A healthy instinct prompted the Bulgarian, how to eat, to meet the body's needs during hard work, depending on the season. And yes, chops and kebaps” pork belonged to the winter menu, while canned salted meats, how ,,pastyrma” lub „tuning” They were eaten in the summer, when working in heat made the body dehydrated.
Modern Bulgarian cuisine - continuing almost all the principles used in the past - has skillfully adapted them to contemporary conditions. No one is burying pots in hot ashes anymore, but always takes great care, to cook the food over low heat, which allows you to fully preserve its taste and aroma properties.
A classic example of modernizing traditional cuisine recipes is ,,stomna-kebab” (kebap in the pitcher). Once meat, onions, tomatoes, the peppers and spices were placed raw in an earthenware jar, which - after sealing the hole with clay - was buried in the hot ash. When the dish was ready, the jug's neck was simply broken. Today "stomna kebap"” is prepared as follows: the meat is cut into small pieces, searing in fat, and then takes it out of the vessel. The same fat is used to stew young onions - first the heads, then the chives. Tomato puree and flour are added, and when the flour turns golden, he spreads it with water, sprinkling salt, pepper, czubrica and czuszki. Meat is thrown back into the sauce and it is stewed, and when it is soft enough, the kebap is separated into ramekins or clay bowls and tied with moist parchment, and then bake in the oven for a while, until the paper on the ramekins falls.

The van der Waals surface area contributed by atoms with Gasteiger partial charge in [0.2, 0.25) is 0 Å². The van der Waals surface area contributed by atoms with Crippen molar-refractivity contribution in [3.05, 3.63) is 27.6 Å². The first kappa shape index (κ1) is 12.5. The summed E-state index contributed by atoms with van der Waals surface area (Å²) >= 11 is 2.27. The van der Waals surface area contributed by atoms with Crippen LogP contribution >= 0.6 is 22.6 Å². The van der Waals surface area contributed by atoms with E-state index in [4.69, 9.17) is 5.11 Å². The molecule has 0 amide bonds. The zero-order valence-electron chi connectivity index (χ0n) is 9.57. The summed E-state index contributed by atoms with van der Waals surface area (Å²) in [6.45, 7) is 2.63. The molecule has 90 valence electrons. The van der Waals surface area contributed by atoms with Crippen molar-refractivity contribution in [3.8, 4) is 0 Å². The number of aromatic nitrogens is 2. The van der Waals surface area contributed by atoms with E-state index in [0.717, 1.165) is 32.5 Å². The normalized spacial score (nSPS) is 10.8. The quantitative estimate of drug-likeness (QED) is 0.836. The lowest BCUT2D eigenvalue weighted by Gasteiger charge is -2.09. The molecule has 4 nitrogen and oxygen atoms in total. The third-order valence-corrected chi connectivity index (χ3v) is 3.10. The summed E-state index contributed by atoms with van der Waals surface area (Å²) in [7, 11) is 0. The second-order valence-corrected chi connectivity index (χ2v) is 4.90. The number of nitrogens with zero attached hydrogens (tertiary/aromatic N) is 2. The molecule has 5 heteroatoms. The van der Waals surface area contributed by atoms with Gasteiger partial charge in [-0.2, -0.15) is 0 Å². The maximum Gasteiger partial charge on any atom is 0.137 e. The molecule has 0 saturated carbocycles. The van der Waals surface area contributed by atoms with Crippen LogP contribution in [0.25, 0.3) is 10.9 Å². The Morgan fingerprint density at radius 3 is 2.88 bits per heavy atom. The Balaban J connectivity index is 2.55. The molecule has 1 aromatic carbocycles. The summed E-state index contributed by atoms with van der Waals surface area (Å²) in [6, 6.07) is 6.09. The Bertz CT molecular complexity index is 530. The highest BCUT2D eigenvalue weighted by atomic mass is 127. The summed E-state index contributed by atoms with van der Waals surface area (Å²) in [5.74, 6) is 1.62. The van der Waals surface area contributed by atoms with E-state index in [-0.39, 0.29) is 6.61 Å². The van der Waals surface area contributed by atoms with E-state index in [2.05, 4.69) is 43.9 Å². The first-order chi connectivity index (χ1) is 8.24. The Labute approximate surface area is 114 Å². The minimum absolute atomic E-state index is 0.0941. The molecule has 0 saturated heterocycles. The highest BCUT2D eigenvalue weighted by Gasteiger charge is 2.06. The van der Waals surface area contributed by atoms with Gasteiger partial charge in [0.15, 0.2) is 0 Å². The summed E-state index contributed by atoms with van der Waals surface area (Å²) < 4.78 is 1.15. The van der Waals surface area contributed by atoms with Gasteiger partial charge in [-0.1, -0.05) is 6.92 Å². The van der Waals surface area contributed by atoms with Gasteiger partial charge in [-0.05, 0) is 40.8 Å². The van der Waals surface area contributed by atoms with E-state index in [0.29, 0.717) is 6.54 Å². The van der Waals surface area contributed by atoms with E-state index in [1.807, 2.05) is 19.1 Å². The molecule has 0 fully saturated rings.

Bulgarian cuisine takes great care to preserve the natural properties of the products. Vegetables, especially meat, So it is fried here for a very short time, and then stew it with water or broth, until you get the right amount of essential sauce. This is how various kinds of kebaps and "jachnije" are prepared”. The meat is saturated with the smell of vegetables, vegetables absorb fat, the sauce - sweetish from the fried flour and onion - thickens.
There is a fundamental difference in taste between kebap and jachnija. The meat in the kebap is juicier and has less sauce than the meat in the jachnia stewed with vegetables. This sauce has a characteristic reddish color obtained by simultaneously stewing onions and tomatoes in fat, to which flour and ground paprika are also added. Jachnije can also be made without meat - only beans, lentils or squashes.